Nepalese investigators have attributed a fatal take-off excursion, involving an Aircraft industries Let L-410, to differential thrust following retardation of one throttle lever – but have been unable to determine the reason why the lever slipped back.
The Summit Air turboprop had commenced its take-off roll from Lukla;s runway 24, with the first officer flying, but within 3s the aircraft started veering to the right.
It left the runway, travelling along grass, before hitting an inner perimeter fence and careering into a helipad, fatally striking two ground personnel and colliding with a helicopter. The L-410’s first officer received fatal injuries from the helicopter’s rotor.
Nepal’s Aircraft Accident Investigation Commission found that, about 2s after the aircraft’s brakes were released for take-off, there was an “abrupt shifting” of the right-hand throttle lever rearwards.
But the inquiry into the accident, on 14 April last year, says the specific reason for the sudden lever shift “couldn‘t be identified”.
The probe was hampered by an absence of cockpit-voice recorder information – which the inquiry believes resulted from incorrect installation of the recorder – as well as a lack of recordings from the control tower.
Investigators instead relied on surveillance camera footage, interviews with controllers and the surviving pilot, and flight-data recorder analysis.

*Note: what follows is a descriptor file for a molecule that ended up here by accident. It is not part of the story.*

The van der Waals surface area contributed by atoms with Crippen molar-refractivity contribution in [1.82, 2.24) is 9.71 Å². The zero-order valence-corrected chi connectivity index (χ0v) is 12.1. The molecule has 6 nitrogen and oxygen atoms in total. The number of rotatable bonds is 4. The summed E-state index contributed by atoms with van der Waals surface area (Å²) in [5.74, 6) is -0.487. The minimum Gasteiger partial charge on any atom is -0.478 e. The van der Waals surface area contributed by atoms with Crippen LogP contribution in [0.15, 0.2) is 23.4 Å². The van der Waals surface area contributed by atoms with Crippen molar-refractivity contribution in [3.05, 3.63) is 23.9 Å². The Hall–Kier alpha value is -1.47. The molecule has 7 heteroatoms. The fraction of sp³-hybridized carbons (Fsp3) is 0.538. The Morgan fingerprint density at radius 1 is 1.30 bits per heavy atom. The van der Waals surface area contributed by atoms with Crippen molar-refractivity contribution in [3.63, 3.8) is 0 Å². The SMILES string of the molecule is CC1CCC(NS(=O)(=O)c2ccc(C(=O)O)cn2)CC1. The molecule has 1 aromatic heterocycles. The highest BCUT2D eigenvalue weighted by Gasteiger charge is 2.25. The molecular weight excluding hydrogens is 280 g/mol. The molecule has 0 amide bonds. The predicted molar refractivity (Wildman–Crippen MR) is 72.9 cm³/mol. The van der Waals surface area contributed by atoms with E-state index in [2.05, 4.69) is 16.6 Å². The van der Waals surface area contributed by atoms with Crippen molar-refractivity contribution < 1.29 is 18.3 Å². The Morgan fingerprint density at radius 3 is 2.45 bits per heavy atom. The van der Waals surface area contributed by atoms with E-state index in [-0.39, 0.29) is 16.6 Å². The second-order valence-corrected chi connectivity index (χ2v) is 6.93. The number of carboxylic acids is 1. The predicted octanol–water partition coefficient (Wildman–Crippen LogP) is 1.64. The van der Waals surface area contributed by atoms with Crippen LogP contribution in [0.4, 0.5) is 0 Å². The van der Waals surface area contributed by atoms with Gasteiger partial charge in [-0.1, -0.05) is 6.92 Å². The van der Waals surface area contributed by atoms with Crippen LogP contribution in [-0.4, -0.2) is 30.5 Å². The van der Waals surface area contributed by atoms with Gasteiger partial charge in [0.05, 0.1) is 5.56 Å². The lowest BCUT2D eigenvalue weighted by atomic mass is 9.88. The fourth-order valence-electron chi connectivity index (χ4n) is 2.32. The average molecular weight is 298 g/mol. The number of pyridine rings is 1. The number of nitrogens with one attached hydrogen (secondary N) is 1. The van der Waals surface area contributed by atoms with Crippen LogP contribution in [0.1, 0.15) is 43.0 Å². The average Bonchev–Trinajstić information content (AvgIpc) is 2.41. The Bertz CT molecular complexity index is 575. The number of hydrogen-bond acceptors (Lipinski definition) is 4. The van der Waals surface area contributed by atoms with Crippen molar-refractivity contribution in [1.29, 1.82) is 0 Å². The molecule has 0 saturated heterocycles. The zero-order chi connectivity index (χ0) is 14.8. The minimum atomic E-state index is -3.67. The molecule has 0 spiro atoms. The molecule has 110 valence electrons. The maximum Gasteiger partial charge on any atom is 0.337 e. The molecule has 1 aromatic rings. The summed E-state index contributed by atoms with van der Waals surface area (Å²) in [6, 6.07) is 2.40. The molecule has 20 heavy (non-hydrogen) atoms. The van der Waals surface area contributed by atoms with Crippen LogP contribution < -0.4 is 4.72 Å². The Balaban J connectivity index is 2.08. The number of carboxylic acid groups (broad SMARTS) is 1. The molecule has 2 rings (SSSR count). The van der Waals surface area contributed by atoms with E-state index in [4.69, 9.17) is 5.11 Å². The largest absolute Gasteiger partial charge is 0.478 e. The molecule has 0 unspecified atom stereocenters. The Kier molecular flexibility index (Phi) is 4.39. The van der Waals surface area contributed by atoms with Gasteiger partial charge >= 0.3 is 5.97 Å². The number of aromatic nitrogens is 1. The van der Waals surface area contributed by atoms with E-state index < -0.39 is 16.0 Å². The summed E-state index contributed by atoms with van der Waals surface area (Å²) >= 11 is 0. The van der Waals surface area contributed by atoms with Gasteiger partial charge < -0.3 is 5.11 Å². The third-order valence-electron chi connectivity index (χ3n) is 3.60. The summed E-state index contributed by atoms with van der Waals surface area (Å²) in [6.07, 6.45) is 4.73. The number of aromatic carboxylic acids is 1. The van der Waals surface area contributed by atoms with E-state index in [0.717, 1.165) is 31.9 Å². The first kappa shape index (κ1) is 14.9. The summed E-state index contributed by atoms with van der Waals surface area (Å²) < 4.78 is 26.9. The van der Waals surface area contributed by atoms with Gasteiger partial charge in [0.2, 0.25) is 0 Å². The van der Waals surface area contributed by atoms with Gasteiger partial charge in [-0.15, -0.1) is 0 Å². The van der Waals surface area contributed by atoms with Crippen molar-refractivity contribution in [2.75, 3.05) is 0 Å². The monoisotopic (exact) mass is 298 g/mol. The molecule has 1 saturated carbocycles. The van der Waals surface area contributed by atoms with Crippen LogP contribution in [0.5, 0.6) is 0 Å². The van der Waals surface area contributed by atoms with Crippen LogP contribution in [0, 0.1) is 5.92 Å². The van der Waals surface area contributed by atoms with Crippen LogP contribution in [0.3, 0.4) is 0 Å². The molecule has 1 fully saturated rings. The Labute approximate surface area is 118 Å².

The inquiry says the captain, as an instructor pilot, handed over controls for take-off to the first officer after line-up.
According to the captain, the aircraft had some previous technical issues regarding the “friction lock and power lever”, and that normal practice involved keeping a hand on the throttle during the take-off roll.
But the inquiry says the first officer removed his hand from the throttle to hold the control column, and that the captain did not use his own hand to guard the throttle position.
Flight-data recordings indicate that, at brake release, the engines’ propeller speeds were the same but the right-hand torque was higher than the left. But the right-hand engine speed and torque began to fall moments later, and the aircraft veered towards a steep slope 28m from the threshold.
“When [the captain] realised that the aircraft was veering towards [the] right, he took over the aircraft controls from the [first officer],” says the inquiry.
While he understood the right-hand throttle was shifting backwards, he advanced it in a bid to correct the L-410’s course and applied foot braking. But the right brake proved to be “more effective”, the inquiry says, and this exacerbated the aircraft’s tendency to veer to the right.
Only three occupants had been on board the L-410. The captain and a flight attendant survived.
Investigators point out that there was evidence of “complacency” from the crew, possibly arising from the operation of repetitive short flights on the same sector in a lightly-laden aircraft with fair weather.